In going back and doing my research for this article, it truly is hard to believe that next April is going to be the 15th anniversary of David Arquette winning the WCW World Title. If anyone would have told me on April 26, 2000, that we would still be talking about what was just another day on the job for me, I would have told them they were nuts. Reason being – at that time it was no big deal.
Sometimes I think it’s hard for people to understand what it’s like to have the job of writing 116 shows per year, while always being hell-bent on trying to make each of them different, or special, in their own way. Back at that time in WCW, I had been a wrestling fan for the good part of over 25 years, and had just about seen every angle done at least three times. My goal, “when I had the book”, so to speak, was to keep things new and fresh, and never try to repeat anything twice. I used to agonize over that on a weekly basis. I hope some of you reading this can appreciate what I’m saying coming off of the latest lackluster episode of RAW.
On this particular day, what was going to be unique about this show was that a Hollywood actor – who was an AVID wrestling fan – was going to take part in a tag team match for the WCW World Title. At that time, David Arquette had recently starred in the film Ready to Rumble that also featured many WCW wrestlers. In an effort to help promote the movie, David had agreed to be part of the show. What few people realize is that the boys loved Arquette. He was a huge wrestling fan and respected what we did more than any other celebrity that I had ever worked with. He was just so stoked about working with us, that he made it clear he was up to doing absolutely anything – even taking bumps, something that many celebrities are very hesitant to do.
The show for that TV taping had already been written and well put to bed before we arrived at the building. In general, that’s the way I worked. I always tried to write the show with a sense of urgency because I realized that the sooner I completed it on paper, the more time I had to tinker or fine-tune it.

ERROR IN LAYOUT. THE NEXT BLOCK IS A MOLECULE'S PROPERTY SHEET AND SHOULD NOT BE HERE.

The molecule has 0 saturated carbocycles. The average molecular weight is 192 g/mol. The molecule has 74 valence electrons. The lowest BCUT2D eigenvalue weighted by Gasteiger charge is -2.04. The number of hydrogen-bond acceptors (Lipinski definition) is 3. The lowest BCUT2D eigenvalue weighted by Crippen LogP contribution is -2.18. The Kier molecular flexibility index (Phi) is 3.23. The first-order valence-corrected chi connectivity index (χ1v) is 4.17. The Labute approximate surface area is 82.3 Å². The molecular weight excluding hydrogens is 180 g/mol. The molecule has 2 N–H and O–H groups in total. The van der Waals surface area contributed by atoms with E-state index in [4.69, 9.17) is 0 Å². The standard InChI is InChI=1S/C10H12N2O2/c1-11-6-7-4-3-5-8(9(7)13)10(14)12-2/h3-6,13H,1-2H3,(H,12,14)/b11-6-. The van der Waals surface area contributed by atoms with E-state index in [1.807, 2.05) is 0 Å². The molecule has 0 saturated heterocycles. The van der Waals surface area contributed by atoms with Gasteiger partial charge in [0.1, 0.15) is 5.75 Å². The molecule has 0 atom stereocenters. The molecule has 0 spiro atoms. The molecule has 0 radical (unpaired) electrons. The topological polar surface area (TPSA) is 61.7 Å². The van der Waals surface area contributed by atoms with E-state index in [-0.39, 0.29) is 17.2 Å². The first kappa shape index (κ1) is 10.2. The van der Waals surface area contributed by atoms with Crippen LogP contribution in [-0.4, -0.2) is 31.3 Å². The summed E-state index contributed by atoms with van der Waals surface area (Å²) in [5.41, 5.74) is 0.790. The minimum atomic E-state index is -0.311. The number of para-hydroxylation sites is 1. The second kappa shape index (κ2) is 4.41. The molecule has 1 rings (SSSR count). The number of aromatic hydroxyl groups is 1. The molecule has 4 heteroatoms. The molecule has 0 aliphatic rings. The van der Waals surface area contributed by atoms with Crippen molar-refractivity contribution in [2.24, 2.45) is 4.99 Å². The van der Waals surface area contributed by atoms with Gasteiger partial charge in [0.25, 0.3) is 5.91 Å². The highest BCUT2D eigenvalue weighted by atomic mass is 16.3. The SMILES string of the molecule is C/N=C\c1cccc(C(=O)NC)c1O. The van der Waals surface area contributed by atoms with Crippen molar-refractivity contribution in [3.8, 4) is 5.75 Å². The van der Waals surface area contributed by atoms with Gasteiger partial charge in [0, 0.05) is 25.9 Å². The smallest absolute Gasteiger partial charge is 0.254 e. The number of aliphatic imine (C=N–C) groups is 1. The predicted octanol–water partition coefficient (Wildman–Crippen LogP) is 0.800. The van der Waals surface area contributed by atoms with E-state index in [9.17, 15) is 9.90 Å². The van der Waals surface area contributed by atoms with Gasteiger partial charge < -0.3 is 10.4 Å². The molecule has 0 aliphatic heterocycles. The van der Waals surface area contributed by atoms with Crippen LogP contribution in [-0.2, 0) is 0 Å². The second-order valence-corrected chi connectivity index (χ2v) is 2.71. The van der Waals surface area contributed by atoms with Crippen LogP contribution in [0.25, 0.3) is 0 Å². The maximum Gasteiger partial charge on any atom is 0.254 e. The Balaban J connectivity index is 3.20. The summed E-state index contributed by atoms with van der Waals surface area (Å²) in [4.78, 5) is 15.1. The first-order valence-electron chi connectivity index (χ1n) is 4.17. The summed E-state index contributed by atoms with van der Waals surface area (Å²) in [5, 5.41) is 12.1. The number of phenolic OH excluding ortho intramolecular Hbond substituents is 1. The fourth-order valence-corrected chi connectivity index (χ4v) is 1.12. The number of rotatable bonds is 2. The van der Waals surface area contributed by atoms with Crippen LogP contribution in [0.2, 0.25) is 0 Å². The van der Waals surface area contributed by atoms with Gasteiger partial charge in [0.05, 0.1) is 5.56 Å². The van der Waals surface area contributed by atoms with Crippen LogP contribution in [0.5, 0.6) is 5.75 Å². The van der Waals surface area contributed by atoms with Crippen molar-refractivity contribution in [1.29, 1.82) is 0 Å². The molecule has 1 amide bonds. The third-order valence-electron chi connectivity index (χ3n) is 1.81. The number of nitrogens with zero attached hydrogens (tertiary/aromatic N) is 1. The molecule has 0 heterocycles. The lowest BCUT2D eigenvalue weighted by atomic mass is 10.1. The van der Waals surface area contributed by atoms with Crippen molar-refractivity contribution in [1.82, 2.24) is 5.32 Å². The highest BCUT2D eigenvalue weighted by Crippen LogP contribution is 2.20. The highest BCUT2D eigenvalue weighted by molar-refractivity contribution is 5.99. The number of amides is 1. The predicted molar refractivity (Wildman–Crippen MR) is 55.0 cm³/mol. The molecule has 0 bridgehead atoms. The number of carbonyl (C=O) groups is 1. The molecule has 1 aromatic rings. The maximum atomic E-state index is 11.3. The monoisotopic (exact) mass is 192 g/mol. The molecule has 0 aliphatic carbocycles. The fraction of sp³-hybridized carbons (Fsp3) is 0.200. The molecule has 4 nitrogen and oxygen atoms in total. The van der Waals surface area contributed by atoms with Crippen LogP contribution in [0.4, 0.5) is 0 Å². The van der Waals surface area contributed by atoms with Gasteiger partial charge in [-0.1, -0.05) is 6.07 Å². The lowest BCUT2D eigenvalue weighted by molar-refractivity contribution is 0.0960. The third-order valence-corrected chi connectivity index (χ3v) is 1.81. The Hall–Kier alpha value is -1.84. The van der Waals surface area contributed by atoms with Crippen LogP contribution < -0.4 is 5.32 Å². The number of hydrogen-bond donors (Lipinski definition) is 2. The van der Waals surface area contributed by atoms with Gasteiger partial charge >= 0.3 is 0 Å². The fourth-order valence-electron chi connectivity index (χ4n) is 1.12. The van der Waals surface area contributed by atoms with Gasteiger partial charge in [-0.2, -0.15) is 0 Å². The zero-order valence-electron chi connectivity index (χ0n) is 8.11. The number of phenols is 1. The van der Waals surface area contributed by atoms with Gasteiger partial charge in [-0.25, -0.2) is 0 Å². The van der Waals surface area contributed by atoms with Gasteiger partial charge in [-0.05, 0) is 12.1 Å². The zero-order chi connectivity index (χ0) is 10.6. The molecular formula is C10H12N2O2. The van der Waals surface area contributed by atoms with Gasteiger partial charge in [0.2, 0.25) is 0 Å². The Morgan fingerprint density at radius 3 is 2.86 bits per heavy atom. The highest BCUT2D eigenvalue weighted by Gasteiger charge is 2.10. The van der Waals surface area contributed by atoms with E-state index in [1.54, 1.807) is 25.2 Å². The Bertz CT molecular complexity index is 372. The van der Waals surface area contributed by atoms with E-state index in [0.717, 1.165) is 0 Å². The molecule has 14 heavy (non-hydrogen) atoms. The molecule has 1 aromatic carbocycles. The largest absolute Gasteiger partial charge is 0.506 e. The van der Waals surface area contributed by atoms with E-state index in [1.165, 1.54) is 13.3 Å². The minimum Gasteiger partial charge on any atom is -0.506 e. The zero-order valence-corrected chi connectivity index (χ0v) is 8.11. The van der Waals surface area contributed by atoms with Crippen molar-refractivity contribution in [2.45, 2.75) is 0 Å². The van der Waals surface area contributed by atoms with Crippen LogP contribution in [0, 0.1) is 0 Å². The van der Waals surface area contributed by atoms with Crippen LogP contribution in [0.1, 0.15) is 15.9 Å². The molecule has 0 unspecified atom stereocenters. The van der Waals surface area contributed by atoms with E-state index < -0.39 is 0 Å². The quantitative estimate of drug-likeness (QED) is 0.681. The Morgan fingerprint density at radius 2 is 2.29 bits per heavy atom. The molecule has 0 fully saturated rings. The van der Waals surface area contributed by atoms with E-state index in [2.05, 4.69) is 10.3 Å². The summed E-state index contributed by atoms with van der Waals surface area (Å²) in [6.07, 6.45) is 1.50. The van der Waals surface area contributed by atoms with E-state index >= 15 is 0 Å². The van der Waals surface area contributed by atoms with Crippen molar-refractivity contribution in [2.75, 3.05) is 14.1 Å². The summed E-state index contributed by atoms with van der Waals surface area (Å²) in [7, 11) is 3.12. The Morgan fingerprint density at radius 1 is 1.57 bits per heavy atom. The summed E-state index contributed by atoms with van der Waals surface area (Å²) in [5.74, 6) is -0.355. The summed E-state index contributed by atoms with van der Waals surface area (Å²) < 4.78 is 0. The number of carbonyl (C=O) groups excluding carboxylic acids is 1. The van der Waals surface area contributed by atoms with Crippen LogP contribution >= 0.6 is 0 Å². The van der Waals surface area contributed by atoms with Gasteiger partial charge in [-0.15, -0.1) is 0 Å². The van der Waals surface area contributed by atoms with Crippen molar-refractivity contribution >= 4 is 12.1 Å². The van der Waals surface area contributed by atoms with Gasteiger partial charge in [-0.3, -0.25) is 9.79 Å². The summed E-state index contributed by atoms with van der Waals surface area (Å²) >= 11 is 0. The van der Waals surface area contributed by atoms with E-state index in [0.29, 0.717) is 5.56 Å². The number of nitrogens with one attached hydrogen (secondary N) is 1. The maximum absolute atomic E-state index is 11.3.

On that particular episode of Thunder, the plan was to have Jeff Jarrett defend his WCW World Title in a tag team match with Eric Bischoff as his partner. Their opponents were to be Diamond Dallas Page and David Arquette. I can clearly remember when writing the show earlier that week that there was never even a question of who was going to go over. The heels were going to win the match, and Double J would retain his title.
When I got to the building that day, I held my production meeting as I always did, and laid out the show in detail. What a production meeting is, for those who may not know, is the meeting that held before the show where you go over everything in detail to your agents, producers, director and key players on your television production team. It is their opportunity to ask questions as it pertains to their duties on that particular show. Prior to the arrival of Ed Ferrara and myself in October 1999, WCW didn’t hold such meetings. Everything was done on the fly – not only up to the show, but DURING it as well! I didn’t work that way. I always wanted to be as through as possible with each episode of television.
After laying out the show, the meeting broke, and everybody starting going about their business. As I was gathering my notes, I was approached by announcer Tony Schiavone. Let me say this – I thought the world of Tony, and still do, not only for being one of the greatest announcers of our time, but also because he was just such a down-to -earth, regular guy. There was no ego with Tony – it just wasn’t his nature.
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